In recent decades, as wealth disparities have increased around the world, economic inequality has deeply concerned social scientists. Ample evidence shows that economic inequality is associated with a series of social problems, such as poorer health (e.g., Kawachi & Kennedy, 1999; Layte & Whelan, 2014; Pickett & Wilkinson, 2015), lower levels of civic participation (e.g., Lancee & van de Werfhorst, 2012; Uslaner & Brown, 2005), higher crime rates (e.g., Choe, 2008; Hsieh & Pugh, 1993), and increased school bullying (e.g., Elgar et al., 2009; Elgar et al., 2013). In addition to these macro social outcomes, an increasing number of studies also explore the relationship between economic inequality and psychosocial processes. For example, people in regions with high economic inequality show stronger risk preference (Payne et al., 2017) and seek positional goods (e.g., designer brands, luxury clothing) more frequently (Walasek & Brown, 2015, 2016). However, our knowledge about the association between economic inequality and social cognition remains relatively poor. In the current research, we aim to investigate how economic inequality as a social-environmental factor promotes social vigilance.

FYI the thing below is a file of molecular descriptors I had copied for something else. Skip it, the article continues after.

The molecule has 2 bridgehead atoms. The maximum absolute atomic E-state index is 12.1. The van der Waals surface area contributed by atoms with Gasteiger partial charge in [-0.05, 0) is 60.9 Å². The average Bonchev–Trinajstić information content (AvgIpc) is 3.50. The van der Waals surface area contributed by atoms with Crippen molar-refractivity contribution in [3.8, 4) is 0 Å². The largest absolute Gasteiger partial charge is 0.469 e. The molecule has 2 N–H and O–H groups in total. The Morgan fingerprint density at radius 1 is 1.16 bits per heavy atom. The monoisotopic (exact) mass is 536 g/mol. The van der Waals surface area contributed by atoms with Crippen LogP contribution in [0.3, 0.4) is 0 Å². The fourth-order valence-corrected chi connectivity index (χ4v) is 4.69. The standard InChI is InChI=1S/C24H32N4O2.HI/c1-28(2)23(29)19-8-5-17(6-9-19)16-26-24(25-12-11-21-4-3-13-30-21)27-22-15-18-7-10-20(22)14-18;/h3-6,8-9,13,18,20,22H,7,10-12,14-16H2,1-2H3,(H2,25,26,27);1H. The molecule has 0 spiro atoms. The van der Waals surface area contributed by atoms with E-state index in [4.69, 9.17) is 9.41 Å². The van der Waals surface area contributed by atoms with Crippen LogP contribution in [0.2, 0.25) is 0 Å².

Economic inequality depicts the degree of wealth disparities between groups (Buttrick et al., 2017). Wilkinson and Pickett (2017) argue that in different hierarchical contexts, human beings develop different social strategies for survival, reproductive success and well-being. Because maintaining or improving status while avoiding the risk of attacks by dominants is very important in a social environment with stronger dominance hierarchies (i.e., high levels of economic inequality), people generally adopt social strategies based on dominance and competition. In contrast, social strategies based on reciprocity and cooperation are appropriate in more egalitarian societies (i.e., low levels of economic inequality) (Wilkinson & Pickett, 2017). Some studies have validated these assumptions. For example, citizens in economically unequal societies are less willing to trust and cooperate with others than those in more equal societies (e.g., Côté House, & Willer, 2015; Elgar & Aitken, 2011; Kawachi et al., 1997; Nishi et al., 2015). In the United States, residents living in states with higher inequality are less likely to participate in heterogeneous communities (Alesina & La Ferrara, 2000). Moreover, economic inequality is linked to individuals’ self-perceptions. Specifically, people living in societies with more income inequality displayed stronger self-enhancement bias compared to people living in societies with less inequality (Loughnan et al., 2011).